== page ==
Alex had always been the owner of a weak constitution, even when they were children. Acute asthma made it impossible for him to join in any sports while allergies, which made him appear to be at war with nature itself, meant that he rarely attended school. By the time they reached puberty, something that seemed debatable when looking at Alex, Dan had become a fierce protector of his physically challenged friend and the paternal compulsion still existed into middle age. As he held out his hand to pat Alex on the back he was casually rejected.

Alexander Bayliss was the only son of a neurotic single mother with artistic pretentions. Her smothering and protective disposition naturally inspired disrespect and a ferocious sense of independence in her son, enhanced by the many hours he spent bleeding on playground floors. Opaque skin, gossamer thin hair and a skull that gave the impression it was expanding at its top made him the perfect target for bullies and controlling adults alike. The calmness, cruel tongue and maturity he presented to the world made him appear to be a middle aged man waiting for time to catch up, once it had his body had already moved onto old age.

“Are you OK?” Asked Dan, trying to present the question with an air of casuality. “Yes, yes.” – “Didn’t you say you had some tests last week on your lungs?” It was always difficult bringing up anything health related with Alex, he had spent the whole afternoon wondering how to approach it; the coughing fit presented his best opportunity. “Yes I did, 22 across, ‘Poplar’ 4 letters. Oh for fuck sake, this crossword is as pointless as Sudoku.” – “Sudoku can be quite difficult, I spent at least half an hour on the toilet struggling with a number two this morning,” Dan grinned with a degree of pride. “Is that your attempt at a play on words? Or perhaps a play on numbers? Congratulations Dan, you have opened up a whole new avenue in toilet humour,” Alex sighed. “Besides, Sudoku is insultingly easy.”

Dan thought for a moment, his friend was clearly evading the subject. Years of practice had taught him that the only way to get Alex to divulge information, which he either wouldn’t or couldn’t, was to keep him talking. “Well I find Sudoku difficult,” he said, knowing his friend wouldn’t be able to resist. “And apparently you find having a shit beyond your capabilities but at least that is a worthwhile endeavour. People always confuse difficulty with worthiness. Licking your own elbow, masturbating with your feet and juggling are all difficult but are no more impressive for it.” – “All at once? I’d be very impressed,” giggled Dan, predictably after masturbation was mentioned.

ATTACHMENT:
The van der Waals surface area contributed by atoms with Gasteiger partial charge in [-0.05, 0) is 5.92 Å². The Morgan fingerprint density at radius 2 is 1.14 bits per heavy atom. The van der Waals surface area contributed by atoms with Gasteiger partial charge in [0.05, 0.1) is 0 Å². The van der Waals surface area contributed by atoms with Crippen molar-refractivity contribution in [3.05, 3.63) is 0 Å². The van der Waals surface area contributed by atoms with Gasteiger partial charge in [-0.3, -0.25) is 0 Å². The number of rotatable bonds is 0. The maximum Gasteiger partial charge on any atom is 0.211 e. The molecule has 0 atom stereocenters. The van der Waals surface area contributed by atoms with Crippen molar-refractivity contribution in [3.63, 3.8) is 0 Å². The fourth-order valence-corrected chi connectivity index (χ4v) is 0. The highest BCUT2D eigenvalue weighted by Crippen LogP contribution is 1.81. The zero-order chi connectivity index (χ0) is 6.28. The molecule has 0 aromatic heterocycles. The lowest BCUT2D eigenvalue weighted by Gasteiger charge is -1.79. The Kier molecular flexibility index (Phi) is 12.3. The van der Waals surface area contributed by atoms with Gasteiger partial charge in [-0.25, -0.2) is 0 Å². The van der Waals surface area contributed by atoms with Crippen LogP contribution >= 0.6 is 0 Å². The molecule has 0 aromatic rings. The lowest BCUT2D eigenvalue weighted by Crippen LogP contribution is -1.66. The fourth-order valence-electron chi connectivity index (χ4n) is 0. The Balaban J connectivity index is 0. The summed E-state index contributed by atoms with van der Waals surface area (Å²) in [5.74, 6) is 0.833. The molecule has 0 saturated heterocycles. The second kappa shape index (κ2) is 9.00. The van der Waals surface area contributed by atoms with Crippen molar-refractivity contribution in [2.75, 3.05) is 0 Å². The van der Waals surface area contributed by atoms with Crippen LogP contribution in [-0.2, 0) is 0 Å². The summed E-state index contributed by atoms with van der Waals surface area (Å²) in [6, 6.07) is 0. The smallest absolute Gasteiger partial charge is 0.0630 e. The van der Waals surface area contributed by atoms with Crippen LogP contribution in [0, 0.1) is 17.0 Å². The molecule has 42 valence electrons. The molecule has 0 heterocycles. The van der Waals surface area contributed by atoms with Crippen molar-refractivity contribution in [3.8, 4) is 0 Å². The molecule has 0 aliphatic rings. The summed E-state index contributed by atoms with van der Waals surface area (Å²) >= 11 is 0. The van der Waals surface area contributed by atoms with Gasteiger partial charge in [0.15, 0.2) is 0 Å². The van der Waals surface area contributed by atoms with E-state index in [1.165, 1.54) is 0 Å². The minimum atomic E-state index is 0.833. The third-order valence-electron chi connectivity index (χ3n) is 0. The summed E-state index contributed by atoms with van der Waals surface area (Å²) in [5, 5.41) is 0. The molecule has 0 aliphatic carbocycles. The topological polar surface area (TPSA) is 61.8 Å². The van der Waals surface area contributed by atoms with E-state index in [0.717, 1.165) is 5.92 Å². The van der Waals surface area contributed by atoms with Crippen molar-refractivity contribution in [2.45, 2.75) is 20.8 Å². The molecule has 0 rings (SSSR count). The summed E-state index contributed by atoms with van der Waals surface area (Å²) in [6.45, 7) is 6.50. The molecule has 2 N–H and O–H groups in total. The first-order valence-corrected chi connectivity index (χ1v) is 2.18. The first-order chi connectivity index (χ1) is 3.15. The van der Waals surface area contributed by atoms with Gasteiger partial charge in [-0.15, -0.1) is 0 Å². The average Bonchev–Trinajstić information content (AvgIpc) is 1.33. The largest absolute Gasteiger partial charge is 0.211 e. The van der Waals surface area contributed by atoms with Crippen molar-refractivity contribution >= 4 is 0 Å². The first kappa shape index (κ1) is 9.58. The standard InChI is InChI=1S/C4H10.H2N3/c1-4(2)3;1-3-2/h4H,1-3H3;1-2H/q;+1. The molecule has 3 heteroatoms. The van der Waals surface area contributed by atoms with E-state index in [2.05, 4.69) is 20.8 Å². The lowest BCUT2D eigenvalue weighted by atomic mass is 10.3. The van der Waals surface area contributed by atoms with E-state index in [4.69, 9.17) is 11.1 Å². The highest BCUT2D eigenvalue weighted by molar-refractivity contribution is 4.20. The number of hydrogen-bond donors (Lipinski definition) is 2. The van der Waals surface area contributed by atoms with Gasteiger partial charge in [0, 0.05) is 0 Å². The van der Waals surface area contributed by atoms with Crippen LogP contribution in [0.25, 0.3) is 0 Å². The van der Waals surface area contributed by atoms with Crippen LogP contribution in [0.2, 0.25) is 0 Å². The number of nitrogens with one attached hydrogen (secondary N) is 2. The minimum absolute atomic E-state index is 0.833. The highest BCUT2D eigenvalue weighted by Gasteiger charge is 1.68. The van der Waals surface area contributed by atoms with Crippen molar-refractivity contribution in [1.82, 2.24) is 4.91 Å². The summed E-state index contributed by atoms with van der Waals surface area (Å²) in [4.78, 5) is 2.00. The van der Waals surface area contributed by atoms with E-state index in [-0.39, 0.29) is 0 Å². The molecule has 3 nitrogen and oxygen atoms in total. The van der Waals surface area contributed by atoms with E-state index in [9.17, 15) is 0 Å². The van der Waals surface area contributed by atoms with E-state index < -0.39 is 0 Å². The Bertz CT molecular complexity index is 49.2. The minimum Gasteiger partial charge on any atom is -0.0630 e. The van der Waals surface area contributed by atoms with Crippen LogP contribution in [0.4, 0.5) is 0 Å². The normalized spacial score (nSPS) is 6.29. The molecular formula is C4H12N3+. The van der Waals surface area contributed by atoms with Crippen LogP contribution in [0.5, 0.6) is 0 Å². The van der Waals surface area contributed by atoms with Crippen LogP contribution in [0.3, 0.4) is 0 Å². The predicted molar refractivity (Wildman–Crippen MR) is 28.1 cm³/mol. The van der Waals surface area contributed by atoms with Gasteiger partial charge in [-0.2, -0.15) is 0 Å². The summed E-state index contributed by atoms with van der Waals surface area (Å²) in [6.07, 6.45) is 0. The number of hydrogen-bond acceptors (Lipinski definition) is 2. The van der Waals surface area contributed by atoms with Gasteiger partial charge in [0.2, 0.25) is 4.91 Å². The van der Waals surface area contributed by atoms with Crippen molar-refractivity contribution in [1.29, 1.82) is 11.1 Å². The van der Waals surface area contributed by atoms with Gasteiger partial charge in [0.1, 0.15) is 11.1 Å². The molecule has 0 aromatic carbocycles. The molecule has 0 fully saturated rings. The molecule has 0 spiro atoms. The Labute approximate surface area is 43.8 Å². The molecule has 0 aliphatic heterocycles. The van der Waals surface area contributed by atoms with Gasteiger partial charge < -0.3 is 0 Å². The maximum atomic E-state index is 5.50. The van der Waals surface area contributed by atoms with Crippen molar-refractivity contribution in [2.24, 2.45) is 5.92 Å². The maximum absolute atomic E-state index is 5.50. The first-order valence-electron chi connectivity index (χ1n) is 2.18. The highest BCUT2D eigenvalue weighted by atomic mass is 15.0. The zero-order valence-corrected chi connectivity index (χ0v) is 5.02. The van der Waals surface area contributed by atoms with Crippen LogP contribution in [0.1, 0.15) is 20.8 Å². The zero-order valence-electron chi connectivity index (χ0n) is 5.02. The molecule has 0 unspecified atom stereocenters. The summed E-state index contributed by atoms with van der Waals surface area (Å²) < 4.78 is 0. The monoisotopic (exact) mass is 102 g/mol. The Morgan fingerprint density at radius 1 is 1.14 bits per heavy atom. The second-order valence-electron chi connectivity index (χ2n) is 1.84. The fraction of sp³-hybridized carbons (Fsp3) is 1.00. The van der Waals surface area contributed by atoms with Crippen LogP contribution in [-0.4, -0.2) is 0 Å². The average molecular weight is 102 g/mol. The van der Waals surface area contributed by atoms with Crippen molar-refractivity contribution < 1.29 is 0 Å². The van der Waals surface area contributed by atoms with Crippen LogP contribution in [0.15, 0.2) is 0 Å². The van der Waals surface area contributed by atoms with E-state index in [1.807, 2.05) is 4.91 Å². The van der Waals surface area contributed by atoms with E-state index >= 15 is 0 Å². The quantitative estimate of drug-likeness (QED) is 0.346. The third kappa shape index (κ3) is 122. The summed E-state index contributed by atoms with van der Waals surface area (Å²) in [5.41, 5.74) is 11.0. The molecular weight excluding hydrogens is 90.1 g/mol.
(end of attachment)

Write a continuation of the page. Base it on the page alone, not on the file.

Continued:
Daieln Auden was the popular eldest child of a large family. Stockily built, he was the sort of kid that always seemed to have a limb in plaster. By nature he was warm hearted, patient and modest. What he lacked in intellectual curiosity he gained socially, people truly fascinated him. Always underestimated, this suited him as he found it led to people letting their guard down, allowing him to filter out those who took pleasure in placing themselves above others.

His friendship with Alex seemed bizarre to most observers, like a You Tube video of a pit-bull and a lizard chasing each other around a garden. That Dan had warmed to this bizarre looking child was not a surprise to those that knew him but understanding what Alex saw in him, almost instantly, is what caused most to tilt their heads.

Alex stared blankly at the newspaper, the silence no longer a comfortable one. He could feel Dan’s concern growing and wanted to avoid any further questions. “12 across ‘Malevolent’ 9 letters,” he said enthusiastically. “Malicious? Is that 9 letters?” Dan said, always hoping to impress. “It does but the 5th letter is a ‘G’ I’m afraid,” said Alex, almost apologetically. “It is technically right though,” he added. Somehow Dan never felt patronised or intimidated by Alex, he had seen what damage that tongue had inflicted on others and the rare shows of empathy, even in the form of awkward sympathy, were genuinely moving to see. “I’m afraid I’m not much good at crosswords,” Dan opined.

“You should give it a try, there are stories in all words. It’s malignant anyway,” said Alex. “I need a pee, order me another whiskey and coke if you’re getting another pint will you?” Said Alex, getting to his feet.

Dan stared at his empty pint for a minute, focusing intently on the pattern of the grain of wood that was slightly magnified through the bottom of the glass. Patterns in inanimate objects become fascinating in times of trauma.

“Don’t look so worried, I can refill it,” said Dennis, who had seemed to appear in front of him like an overweight apparition. It suddenly occurred to Dan that ghosts are always portrayed as underweight, elderly and female. As a society we clearly had yet to cope with the death of anyone under 50. “Untimely,” he thought, “It was the kind of word that was only used in relation to tragedy. Had it always been that way? Was there a time when someone could make an untimely entrance?” – “Hello, anyone home?” Said the cheerful and insistent barman “Yeah, sorry Dennis. Pint of Kastel and a whiskey and coke please.”